China Mobile (NYSE:CHL) has yet to get the iPhone but that isn’t stopping it from blowing away the competition with record 3G subscriber additions in recent months. The largest wireless carrier in the world took the market by surprise for the second consecutive month, announcing the addition of a staggering 7.05 million net 3G subscribers in January. This follows the 5.5 million net 3G subscribers China Mobile had added during December. Both of these months have seen a disproportionate number of 3G subscriber additions by China Mobile as compared to the average of about 3 million in the previous months. A big chunk of these net adds are likely to have come from its existing 2G base, which declined by about 2.7 million during the month. The surprise, however, didn’t extend to China Unicom (NYSE:CHU) and China Telecom (NYSE:CHA), who followed the historical trend with net 3G additions of about 3.7 million and 3 million respectively.
That China Mobile’s relative outperformance has come about despite not carrying the iPhone 5, which was launched by the other two carriers in December, is even more surprising and may have serious ramifications both in the context of the Chinese wireless industry as well as Apple’s (NASDAQ:AAPL) strategy going forward. While it may be prudent to not let just a couple of months’ strong showing cloud our judgement, we expect it to have an upper hand in its ongoing subsidy negotiations with Apple if China Mobile is able to sustain the same over the coming months. (see Apple’s China Potential Could Be Limited By A Subsidy Compromise With China Mobile)
- How Did The Subscriber Metrics Of Chinese Wireless Carriers Trend In May?
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- How Did The Subscriber Bases Of Chinese Carriers Trend In Q1?
- Key Takeaways From China Mobile’s Q1
- How Have Chinese Carriers’ Subscriber Bases Trended Over The Last 5 Years?
- How Have ARPUs Of The Three Chinese Wireless Carriers Trended Over The Last Few Years?
Absence of a China Mobile deal hurts Apple
It is too much of a coincidence that China Mobile is reporting its best-ever 3G additions in the months following the iPhone 5’s launch on rival carriers. What we believe is happening here is that many of China Mobile’s subscribers, who were deferring their smartphone purchases in anticipation of the carrier’s deal with Apple, are realizing that the deal isn’t happening anytime soon and are buying rival Android smartphones or Windows Phones instead.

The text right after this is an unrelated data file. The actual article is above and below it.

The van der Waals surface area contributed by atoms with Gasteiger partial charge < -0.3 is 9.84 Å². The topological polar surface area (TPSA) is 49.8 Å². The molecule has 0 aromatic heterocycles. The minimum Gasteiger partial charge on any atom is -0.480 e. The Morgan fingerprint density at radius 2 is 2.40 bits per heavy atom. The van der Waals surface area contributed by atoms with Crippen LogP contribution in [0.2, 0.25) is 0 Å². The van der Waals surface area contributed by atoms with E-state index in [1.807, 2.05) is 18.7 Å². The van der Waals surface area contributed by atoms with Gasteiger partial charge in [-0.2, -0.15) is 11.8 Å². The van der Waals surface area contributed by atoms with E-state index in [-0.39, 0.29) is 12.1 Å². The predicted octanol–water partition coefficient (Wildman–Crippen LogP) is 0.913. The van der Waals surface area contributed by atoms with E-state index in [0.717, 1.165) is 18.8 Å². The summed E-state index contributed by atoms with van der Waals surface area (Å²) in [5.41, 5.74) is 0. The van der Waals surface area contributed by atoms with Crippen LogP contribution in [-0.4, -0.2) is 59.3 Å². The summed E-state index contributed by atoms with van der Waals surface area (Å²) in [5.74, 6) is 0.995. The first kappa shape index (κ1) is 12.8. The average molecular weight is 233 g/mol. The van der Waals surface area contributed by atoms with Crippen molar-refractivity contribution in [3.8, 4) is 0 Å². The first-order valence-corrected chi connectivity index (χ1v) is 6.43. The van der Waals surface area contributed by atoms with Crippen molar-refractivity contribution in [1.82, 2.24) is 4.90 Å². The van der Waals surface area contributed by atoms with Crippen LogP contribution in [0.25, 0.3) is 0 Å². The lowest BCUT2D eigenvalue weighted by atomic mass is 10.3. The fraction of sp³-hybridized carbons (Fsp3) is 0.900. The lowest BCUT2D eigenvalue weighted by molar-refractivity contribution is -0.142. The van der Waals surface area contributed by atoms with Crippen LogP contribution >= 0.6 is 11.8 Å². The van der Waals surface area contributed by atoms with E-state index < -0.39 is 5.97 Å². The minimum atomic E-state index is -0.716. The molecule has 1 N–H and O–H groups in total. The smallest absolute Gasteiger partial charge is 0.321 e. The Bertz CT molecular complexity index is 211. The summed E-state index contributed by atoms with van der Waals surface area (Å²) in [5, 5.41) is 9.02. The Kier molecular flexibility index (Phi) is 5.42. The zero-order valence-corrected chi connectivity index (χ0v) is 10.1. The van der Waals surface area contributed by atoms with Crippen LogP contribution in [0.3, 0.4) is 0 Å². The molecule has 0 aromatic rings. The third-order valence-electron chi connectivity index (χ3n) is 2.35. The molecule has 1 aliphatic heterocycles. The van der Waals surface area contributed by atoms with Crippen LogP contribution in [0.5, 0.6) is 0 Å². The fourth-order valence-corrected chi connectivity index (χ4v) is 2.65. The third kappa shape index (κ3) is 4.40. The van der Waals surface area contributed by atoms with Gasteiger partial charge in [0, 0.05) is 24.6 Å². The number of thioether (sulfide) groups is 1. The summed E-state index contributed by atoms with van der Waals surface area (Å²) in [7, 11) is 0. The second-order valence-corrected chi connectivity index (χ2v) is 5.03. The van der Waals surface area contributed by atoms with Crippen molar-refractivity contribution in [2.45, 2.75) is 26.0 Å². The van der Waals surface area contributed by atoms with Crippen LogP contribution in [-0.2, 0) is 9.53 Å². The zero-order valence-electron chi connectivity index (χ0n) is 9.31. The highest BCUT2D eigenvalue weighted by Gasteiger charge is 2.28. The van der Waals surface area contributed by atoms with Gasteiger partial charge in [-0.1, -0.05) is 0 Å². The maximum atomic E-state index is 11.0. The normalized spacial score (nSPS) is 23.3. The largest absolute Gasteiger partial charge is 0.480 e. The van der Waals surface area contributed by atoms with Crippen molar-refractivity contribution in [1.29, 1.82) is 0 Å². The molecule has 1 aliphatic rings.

The pent-up demand for the iPhone was immense given that Apple posted its best-ever iPhone launch in China last month, posting sales of over 2 million units in the opening weekend itself. The customers that jumped ship due to the absence of a China Mobile deal are definitely a lost opportunity for Apple to gain market share, putting additional pressure on the company to sign a deal with China Mobile soon. At the same time, Nokia’s Lumia 920T sales at China Mobile are likely to be benefiting from this trend.
With the smartphone market in the developed regions getting more saturated (U.S. smartphone sales grew y-o-y by just 9% in Q2 2012) amid concerns that iPhone innovation has plateaued, Apple needs emerging markets such as China to drive iPhone growth in the coming years. The smartphone market in China is growing in leaps and bounds and has already surpassed the U.S. as the largest smartphone market by volume. This is an incredible statistic given that 3G penetration in China stands at a little over 20% currently. Considering the huge 2G subscriber base that the Chinese carriers are looking to upgrade to 3G, the potential for Apple to ride the boom is huge.
What Apple Can Do
A deal with China’s biggest wireless carrier will therefore give Apple the best proxy to the country’s huge potential but the same may entail a lower subsidy agreement with the carrier. (see Apple Could Have A $750 Fair Value If China Mobile Deal Works Out) This may alone not have a big impact if Apple is able to tap China Mobile well enough to grow unit sales but it does set a bad precedent for other carriers in China as well as the rest of the world down the road.
Another strategy, of which there have also been rumors, is for Apple to consider a cheaper iPhone. While we think such a move may dilute Apple’s brand and prove counterproductive in the developed markets, doing so for the emerging markets without compromising much on the build quality and margins (in a move similar to the iPad mini) may not be that bad an idea. This will not only help decrease the per phone subsidy costs but also make it easier to bring aboard China Mobile. Moreover, with the mobile war moving on from premium hardware to that of the ecosystems, the move will help get more customers onto the iOS ecosystem and build a base for the sales of future mobile devices it creates down the road. Perhaps, it is time for another innovative product from the Apple stable.